On March 2, 2016, Mike Young told me that he was diagnosed with Stage 1 Esophageal Cancer. Mike is a retired space engineering technologist, an avid member of the San Antonio Astronomical Association, a lover of coffee (and ham sandwiches), and my wonderful high school astronomy mentor. While his mentorship, stargazing nights, and coffee drinking couldn’t continue as he underwent treatment in Houston, he didn’t let this sudden change stop him from being cheerful and punny. Every week, as I emailed him updates on my senior year and my astronomy project, Mike responded with positive updates about his chemotherapy, radiation, and clinical trial status. Despite the pain and stress that this disease and its treatment were causing him and his family, he never once lost hope. Throughout it all, he remained optimistic because he knew that he was not alone in his fight. Finally, on August 31, 2016, Mike Young told me that was cancer free. I ride for Mike’s happy ending and his endless faith.
In November of 2014, my cousin Anjali Srinivasan underwent a six-hour skull base surgery to remove a tumor between her carotid artery and jugular vein. Though it was benign, any error in this surgery could have left her with brain damage or severe facial muscle and throat problems, dramatically affecting her career as a glass artist. Sitting up with my mom waiting to hear how the surgery was going, I remembered dancing with Anjali in the garden of my aunt’s house in India, calling her “fiffer” because I couldn’t pronounce “sister”. I remembered the weeks she spent devoted to teaching me how to make pom-poms out of yarn and a horse out of a cardboard box (though I don’t know why). I remembered the best Christmas morning of my life when a large box appeared at my front door and she popped out and surprised me. It seemed unfair that someone as hardworking and loving as my fiffer had to face such a terrifying ordeal. A long night of prayers later, we heard that the surgery was successful and that Anjali would be fine. Her recovery process was painful and difficult, but with the support and love of our family she was able to overcome it. She moved from India to the UAE to develop and expand her own glass business (ChoChoMa Studios) and has since been praised and awarded for many of the beautiful glass pieces she’s created. I ride for Anjali’s happy ending and her future success.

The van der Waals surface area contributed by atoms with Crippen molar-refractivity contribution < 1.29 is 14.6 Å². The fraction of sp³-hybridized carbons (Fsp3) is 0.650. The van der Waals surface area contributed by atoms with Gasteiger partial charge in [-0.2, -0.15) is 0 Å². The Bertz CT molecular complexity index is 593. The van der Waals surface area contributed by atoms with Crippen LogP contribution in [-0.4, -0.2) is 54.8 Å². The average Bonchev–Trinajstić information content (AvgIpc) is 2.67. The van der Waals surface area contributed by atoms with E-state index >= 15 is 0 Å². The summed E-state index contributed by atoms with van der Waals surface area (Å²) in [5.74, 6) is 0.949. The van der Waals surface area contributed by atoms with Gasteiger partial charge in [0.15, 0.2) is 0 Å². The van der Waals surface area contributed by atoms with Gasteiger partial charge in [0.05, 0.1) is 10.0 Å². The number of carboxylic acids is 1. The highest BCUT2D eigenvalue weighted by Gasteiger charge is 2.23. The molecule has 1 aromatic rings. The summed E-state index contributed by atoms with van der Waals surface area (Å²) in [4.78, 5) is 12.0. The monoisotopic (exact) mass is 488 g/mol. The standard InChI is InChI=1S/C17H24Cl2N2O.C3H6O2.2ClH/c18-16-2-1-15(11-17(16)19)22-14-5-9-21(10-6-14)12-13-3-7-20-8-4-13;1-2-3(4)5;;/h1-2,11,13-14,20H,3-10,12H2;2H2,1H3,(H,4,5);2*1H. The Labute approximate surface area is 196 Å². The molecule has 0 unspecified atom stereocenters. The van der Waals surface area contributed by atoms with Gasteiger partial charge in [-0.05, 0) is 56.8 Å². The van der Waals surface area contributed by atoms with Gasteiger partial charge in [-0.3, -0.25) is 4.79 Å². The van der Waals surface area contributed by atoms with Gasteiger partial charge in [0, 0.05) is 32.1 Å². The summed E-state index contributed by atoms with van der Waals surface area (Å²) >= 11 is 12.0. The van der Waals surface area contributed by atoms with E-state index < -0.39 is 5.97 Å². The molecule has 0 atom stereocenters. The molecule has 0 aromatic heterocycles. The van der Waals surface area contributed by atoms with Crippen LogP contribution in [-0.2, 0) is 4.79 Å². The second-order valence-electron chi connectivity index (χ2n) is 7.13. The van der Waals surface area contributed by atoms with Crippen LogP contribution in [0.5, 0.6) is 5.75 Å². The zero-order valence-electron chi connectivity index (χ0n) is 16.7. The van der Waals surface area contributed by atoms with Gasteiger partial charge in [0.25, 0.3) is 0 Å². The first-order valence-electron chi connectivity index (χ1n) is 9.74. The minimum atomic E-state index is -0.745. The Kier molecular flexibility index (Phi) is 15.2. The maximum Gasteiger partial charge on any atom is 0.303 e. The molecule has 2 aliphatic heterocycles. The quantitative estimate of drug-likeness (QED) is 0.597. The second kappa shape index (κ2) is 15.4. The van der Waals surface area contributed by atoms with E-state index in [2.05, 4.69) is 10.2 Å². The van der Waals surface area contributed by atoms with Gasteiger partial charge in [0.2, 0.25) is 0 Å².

Every day, people hear the news that their loved ones have developed a tumor or have been diagnosed with cancer. Some of these stories may end well and some may not. Every story is different, but one thing remains common: these are stories that should never be faced alone. I ride to show those that are fighting, including my teammates, that they are not and never will be alone.
As we travel from Austin to Alaska, I hope to inspire others, no matter the age or personal affiliations with cancer to join the fight: to donate to the cause, volunteer at a hospital, or simply spread the knowledge about cancer prevention. I ride to show those who can’t ride with us that making a difference is still possible.
I have been blessed with the opportunity to make an impact in the fight against cancer, so I want to seize it by the handlebars and ride it all the way to Alaska.